FAS is the brainchild of Mr. Jeff Sickler. Jeff started his investment career in 1996. He was faced early on with a critical decision: choose to be a Fiduciary or a broker. A Fiduciary is obligated to act in the best interests of the client; brokers are not. Jeff chose to be a Fiduciary. He focused his business on defined contribution plans such as 401k, 403b, and 457 plans. A consultant in this space is held to a fiduciary standard per the Department of Labor. When the Mutual Fund Companies came out with a one-stop Mutual Fund called a Target Date for 401k plan participants, Jeff was asked to use the products on his plans. As a Fiduciary, he was obligated to perform due diligence. He back tested the Target Date funds and found that they had poor risk-return metrics: negative alpha and subpar beta. The discovery was eye-opening. Jeff took it upon himself to find a strategy that would deliver better risk-return metrics. He loved the challenge and spent countless hours researching ideas and analyzing data. This labor of love led him to another eye-opening discovery: Macro-Micro Portfolio Architecture™️.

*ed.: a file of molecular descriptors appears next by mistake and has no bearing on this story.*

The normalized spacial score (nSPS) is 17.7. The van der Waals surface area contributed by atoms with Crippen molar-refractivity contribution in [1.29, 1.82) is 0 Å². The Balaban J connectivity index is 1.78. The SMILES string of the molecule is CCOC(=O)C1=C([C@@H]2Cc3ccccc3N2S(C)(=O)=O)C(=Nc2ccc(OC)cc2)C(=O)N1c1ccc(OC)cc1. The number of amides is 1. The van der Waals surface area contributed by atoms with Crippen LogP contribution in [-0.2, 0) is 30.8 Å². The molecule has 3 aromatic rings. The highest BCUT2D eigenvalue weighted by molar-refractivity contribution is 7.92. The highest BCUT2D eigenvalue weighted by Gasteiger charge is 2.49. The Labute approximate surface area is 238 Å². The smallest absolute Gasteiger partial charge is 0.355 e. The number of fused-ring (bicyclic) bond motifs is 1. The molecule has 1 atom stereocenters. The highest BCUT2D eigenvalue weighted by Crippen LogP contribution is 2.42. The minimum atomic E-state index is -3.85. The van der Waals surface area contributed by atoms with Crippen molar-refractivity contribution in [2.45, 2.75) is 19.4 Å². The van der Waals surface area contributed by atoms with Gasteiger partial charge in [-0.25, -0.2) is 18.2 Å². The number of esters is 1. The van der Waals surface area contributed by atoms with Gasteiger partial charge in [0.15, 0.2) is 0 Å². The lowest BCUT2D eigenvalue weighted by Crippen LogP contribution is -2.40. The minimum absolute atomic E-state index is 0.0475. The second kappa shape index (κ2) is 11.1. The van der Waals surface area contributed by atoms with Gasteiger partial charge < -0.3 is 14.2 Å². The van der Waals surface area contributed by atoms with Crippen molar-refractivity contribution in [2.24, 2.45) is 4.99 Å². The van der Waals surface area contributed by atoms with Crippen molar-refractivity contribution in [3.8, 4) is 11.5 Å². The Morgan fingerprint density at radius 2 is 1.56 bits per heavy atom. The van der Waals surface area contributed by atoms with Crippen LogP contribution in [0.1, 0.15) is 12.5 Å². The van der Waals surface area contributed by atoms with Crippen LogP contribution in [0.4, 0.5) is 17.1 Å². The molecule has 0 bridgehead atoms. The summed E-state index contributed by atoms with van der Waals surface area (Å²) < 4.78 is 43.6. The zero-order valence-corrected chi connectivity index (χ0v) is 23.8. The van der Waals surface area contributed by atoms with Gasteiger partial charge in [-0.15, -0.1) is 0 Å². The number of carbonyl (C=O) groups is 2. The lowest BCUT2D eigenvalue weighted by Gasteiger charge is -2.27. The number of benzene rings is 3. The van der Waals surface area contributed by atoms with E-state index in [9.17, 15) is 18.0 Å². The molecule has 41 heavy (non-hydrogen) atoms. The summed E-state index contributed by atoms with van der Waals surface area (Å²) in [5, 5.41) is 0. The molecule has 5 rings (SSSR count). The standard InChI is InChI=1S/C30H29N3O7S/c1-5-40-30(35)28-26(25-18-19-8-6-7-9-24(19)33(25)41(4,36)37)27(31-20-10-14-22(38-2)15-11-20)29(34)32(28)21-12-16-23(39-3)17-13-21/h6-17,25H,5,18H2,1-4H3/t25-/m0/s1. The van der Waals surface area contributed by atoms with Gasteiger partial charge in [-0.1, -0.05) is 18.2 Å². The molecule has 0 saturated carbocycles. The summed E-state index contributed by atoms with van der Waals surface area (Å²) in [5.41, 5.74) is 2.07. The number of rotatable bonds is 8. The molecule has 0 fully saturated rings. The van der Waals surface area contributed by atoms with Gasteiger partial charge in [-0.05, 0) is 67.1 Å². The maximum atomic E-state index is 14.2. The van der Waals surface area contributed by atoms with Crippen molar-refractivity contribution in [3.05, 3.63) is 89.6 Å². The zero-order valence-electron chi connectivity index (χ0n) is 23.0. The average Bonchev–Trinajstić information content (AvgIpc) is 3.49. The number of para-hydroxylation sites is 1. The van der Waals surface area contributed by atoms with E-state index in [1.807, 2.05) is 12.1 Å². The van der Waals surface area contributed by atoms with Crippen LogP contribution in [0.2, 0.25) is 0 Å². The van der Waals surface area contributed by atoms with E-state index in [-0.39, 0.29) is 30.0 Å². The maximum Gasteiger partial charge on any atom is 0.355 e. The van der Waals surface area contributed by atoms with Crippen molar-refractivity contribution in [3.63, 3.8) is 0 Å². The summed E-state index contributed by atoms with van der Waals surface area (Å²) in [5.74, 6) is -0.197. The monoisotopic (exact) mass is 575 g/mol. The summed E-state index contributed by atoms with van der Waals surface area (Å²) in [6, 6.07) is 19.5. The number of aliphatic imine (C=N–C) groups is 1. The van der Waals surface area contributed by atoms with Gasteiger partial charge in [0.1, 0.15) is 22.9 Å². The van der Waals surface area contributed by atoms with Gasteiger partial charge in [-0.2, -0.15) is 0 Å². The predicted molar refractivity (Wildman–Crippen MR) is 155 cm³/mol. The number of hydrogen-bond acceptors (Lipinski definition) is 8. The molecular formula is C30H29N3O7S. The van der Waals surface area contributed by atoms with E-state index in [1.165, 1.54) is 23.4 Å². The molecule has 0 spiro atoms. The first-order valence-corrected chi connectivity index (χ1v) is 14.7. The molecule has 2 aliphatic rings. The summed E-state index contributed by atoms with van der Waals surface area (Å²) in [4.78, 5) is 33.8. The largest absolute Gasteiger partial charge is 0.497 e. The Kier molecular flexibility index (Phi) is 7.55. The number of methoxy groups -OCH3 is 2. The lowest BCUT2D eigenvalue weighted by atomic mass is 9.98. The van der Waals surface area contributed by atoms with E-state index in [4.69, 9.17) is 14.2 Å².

Jeff partnered with Eric Flaim and James Clayton to form FAS. Their goal was to make Macro-Micro Investing widely available to financial advisors. Eric is a fiduciary and experienced investment advisor, and a 4 – time Olympian – Team USA, 2 – time Speed Skating Silver Medalist, Team USA Flag Bearer. James is a retired executive with more than 20 years as a fiduciary managing his company’s defined benefit and defined contribution retirement plans. Complementing the team as advisors are Michael Goldberg – Professor of Economics and co-author of Imperfect Knowledge Economics and Beyond Mechanical Markets (Princeton University Press) — and William Wohlharth — retired engineer with 40+ years of major-league executive experience.

The FAS Difference

Asset allocation models all with five-star risk-return metrics
Macro-Micro Investment™ process and philosophy
Twenty-five years of meeting a fiduciary standard
Devoted to extending the wealth management toolkit